Chicago Weather: Snow slows PM commute after bitter cold morning

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The winter blast made for a rough commute Monday night. Travel times ballooned to well over an hour on several area expressways. (WLS)

After waking up to temperatures hovering around zero, much of the Chicago area got a fresh blanket of snow Monday evening.

TRACK THE SNOW: Click the Interactive Radar Map at right
Chicago's Department of Streets and Sanitation deployed 280 snow plows to main routes and Lake Shore Drive as light, fluffy snow fell across the city. The city said the plows will focus on salting and clearing main streets throughout the snowfall, then move on to residential side streets.

The winter blast made for a rough commute Monday night. Travel times ballooned to well over an hour on several area expressways, inbound and outbound.

As late as 8 p.m., the snow made lanes indiscernible on the inbound Dan Ryan. Minor Metra delays were reported as well.

The snow is expected to end before the Tuesday morning rush.


Temperatures in the area struggled to reach the double digits after sub-zero wind chills were recorded this morning, making Monday the coldest of the season so far. It was just miserable for Gaea Sowan, a Lebanese-born culinary student who grew up in Dubai in the Middle East.

"I'm not that much of a fan of it but I'm adjusting to it," Sowan said.

People should dress in layers and cover as much skin as they can, since frostbite can set in within minutes in the extreme cold.

"Hat, gloves are key. Try to wear boots if you can. Don't be afraid to layer up," said Dr. Sindhu Kurian, Northwestern Immediate Care.

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Chicagoans Mark Douglas and Todd Jackson said they are ready for winter and don't know what all the fuss is about.

"You know it's coming every year. It's just a repeat of the same thing over and over again," Jackson said.

"North Face boots, I've got fleece lined pants and my warm jacket," Douglas said.

And while Australian church missionary student Aaron Frost may have expected the cold, he was not dressed for the snow.

"I don't have boots. I don't know this weather. I don't know this weather. This is the coldest weather I've ever been in," Frost said.

Tommy Besch decided to spend his 23rd birthday taking a more direct approach to helping people stay warm by handing out warm coats, boots, hats, and gloves to the homeless.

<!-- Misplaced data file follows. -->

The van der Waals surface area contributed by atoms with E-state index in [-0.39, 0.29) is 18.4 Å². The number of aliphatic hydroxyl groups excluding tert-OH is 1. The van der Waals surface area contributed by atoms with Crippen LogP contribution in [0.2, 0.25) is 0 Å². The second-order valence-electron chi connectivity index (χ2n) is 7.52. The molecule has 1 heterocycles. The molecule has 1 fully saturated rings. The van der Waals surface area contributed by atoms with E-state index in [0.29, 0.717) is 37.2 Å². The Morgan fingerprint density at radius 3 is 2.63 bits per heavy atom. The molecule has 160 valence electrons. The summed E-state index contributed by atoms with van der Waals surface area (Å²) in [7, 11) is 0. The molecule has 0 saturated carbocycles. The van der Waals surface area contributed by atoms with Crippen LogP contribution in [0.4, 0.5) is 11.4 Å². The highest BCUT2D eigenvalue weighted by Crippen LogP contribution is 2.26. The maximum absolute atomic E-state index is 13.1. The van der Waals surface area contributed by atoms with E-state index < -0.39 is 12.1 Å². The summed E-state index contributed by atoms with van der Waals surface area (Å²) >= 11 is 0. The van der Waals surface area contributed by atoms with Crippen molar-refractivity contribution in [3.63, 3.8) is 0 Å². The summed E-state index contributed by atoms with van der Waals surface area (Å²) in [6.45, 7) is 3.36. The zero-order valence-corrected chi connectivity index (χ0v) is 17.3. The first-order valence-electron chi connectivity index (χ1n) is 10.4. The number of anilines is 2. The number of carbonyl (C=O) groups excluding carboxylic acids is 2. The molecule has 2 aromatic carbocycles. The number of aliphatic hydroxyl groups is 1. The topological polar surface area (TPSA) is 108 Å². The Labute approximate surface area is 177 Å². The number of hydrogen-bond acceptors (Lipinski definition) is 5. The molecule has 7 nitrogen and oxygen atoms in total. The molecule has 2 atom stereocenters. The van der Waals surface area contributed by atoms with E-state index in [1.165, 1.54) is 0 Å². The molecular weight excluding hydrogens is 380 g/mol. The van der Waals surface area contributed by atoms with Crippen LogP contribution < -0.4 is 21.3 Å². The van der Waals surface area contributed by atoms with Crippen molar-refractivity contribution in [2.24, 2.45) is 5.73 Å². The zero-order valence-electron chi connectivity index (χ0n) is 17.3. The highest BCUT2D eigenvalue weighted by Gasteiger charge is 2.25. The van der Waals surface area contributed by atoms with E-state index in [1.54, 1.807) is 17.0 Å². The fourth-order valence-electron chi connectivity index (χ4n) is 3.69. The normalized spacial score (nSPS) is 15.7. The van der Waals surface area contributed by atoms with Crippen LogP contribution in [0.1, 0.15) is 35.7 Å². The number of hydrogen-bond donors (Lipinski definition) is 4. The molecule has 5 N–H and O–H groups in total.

"I just like helping people who can't help me back. It's a good feeling," Besch said.


Citywide warming centers are available for those who need access to warm and comfortable shelter during the frigid weather. Residents with insufficient heat or who need shelter should call 311 for immediate assistance locating their closest warming center. Residents can also call 311 to file a heat complaint. From Sept. 15 through June 1, the temperature inside rental residences is required to be at least 68 degrees from 8:30 a.m. to 10:30 p.m. and at least 66 degrees from 10:30 p.m. to 8:30 a.m.

There are also six regional Community Service Centers that double as warming centers and are open from 9 a.m. to 5 p.m., Monday through Friday. The Garfield Community Center located at 10 South Kedzie is open 24-hours and connects families and residents to emergency shelters. There are also 21 senior citizens centers that serve as warming centers during business hours for Chicago seniors.


At least four people have died of cold-related causes so far this winter season in Cook County, including a 60-year-old man who died early Monday on the Northwest Side.

Roman Knapik, 60, was found in the 5500 block of West Diversey, according to the Cook County medical examiner's office. Knapik, whose last known address was in the 5900 block of West Grand, was taken to Community First Hospital where he was pronounced dead at 2:01 a.m. Monday.

A 90-year-old Chicago woman's death on the South Side could also be related to the cold. Nellie Gordon was found dead Monday morning in the walkway leading to her home in the 9100-block of South Michigan Ave. An autopsy is scheduled for Tuesday.


Temperatures are expected to rise to the low 20s around 3 p.m. Monday. The cold continues Tuesday and Wednesday, with high temperatures in the low teens and low temperatures in the single digits. Butler said temperatures should rise on Thursday, with highs in the low 30s.

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